There are a couple of different ways:
1. Use a non permanent glue. There are some sprays you can get that will
be non-permanent if you spray one surface, or permanent if you spray both
2. try a glue that can be released by heat
3. use double sided adhesive sheets
4. just sit it there, retained by border edging.
5. use countersunk brass screws.
6. Apply the masonite to both sides of the bench top, then you can flip
it to get a good surface quickly.
place. If you size the top accurately the edge will hold it firmly in place
without it slopping around.
2. Alternatively, try some carpet tape in a few spots between the hardboard
and chipboard surfaces.
Glenn's method is the most elegant, IMHO. Be sure to let the hardboard
acclimate to the shop before you cut it to size, (at least a day) if you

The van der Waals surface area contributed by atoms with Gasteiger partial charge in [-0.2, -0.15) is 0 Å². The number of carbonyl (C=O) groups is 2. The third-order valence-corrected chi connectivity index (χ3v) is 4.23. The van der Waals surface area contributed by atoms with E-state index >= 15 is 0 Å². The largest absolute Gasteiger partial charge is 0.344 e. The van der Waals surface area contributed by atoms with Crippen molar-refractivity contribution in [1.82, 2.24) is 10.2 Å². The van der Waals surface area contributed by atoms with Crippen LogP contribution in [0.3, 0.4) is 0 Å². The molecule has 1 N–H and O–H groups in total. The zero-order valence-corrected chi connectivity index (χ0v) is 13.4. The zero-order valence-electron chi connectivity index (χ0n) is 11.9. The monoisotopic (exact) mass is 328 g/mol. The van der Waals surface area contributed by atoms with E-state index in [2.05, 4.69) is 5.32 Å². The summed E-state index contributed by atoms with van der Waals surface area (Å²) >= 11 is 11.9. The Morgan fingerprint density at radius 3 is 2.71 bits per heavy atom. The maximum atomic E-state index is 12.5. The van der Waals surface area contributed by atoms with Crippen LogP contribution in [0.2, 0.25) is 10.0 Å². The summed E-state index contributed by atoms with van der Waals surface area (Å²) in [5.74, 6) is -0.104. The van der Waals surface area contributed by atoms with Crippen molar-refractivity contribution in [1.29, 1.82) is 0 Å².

want a close fit to the raised edges. I built my bench using hardwood
edges and then cut the masonite to fit exactly. It lays flat (1/4"
thick) and looks fine. If I eventually ruin it all I have to do is lift
it up and cut and install a new piece.
Mine is secured with screws countersunk into the masonite. Don't use glue
or you may have trouble peeling the masonite off to replace it if it gets
too marked up. For the same reason you probably want to restrict the number
of screws you use to the bare minimum as well. My workbench top has been in
place since 1989 using only 6 or 8 screws and is still going strong. Well,
it is a little ugly. ;0) Wax the masonite with paste wax when you are
done. It will keep you from ruining the top when you spill your coffee on
it. DAMHIKT Also, it protects the top from finishes, glue and other stuff
that gets spilled occasionally. When the top gets ugly, a sanding with fine
sandpaper and some more wax will keep it in good shape.
I use Norm's detail which is a 1x trim around the whole top, mitered at
the corners and flush with the top surface of the Masonite. The Masonite
just sits in there until you need to replace it.
Howard Ruttan wrote:
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